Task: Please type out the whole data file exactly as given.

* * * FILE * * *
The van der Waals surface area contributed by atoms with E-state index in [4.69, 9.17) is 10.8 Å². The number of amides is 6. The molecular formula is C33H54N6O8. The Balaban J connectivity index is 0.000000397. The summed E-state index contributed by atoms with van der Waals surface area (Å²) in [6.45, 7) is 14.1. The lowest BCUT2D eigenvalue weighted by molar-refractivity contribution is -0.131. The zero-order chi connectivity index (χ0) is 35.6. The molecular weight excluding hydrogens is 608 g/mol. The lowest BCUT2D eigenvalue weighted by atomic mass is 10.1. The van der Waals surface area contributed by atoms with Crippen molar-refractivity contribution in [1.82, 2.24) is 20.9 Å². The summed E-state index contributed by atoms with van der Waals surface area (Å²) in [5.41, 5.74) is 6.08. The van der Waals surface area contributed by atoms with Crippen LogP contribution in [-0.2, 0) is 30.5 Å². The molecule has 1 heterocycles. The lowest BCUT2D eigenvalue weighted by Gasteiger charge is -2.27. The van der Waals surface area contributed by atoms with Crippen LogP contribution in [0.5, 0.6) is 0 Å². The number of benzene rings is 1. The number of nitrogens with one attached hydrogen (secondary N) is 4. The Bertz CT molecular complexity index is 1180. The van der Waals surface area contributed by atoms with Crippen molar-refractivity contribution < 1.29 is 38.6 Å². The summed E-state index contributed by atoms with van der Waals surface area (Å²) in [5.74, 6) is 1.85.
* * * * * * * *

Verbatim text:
The van der Waals surface area contributed by atoms with E-state index in [4.69, 9.17) is 10.8 Å². The number of amides is 6. The molecular formula is C33H54N6O8. The Balaban J connectivity index is 0.000000397. The summed E-state index contributed by atoms with van der Waals surface area (Å²) in [6.45, 7) is 14.1. The lowest BCUT2D eigenvalue weighted by molar-refractivity contribution is -0.131. The zero-order chi connectivity index (χ0) is 35.6. The molecular weight excluding hydrogens is 608 g/mol. The lowest BCUT2D eigenvalue weighted by atomic mass is 10.1. The van der Waals surface area contributed by atoms with Crippen molar-refractivity contribution in [1.82, 2.24) is 20.9 Å². The summed E-state index contributed by atoms with van der Waals surface area (Å²) in [5.41, 5.74) is 6.08. The van der Waals surface area contributed by atoms with Crippen LogP contribution in [-0.2, 0) is 30.5 Å². The molecule has 1 heterocycles. The lowest BCUT2D eigenvalue weighted by Gasteiger charge is -2.27. The van der Waals surface area contributed by atoms with Crippen LogP contribution in [0.5, 0.6) is 0 Å². The number of benzene rings is 1. The number of nitrogens with one attached hydrogen (secondary N) is 4. The Bertz CT molecular complexity index is 1180. The van der Waals surface area contributed by atoms with Crippen molar-refractivity contribution < 1.29 is 38.6 Å². The summed E-state index contributed by atoms with van der Waals surface area (Å²) in [5.74, 6) is 1.85.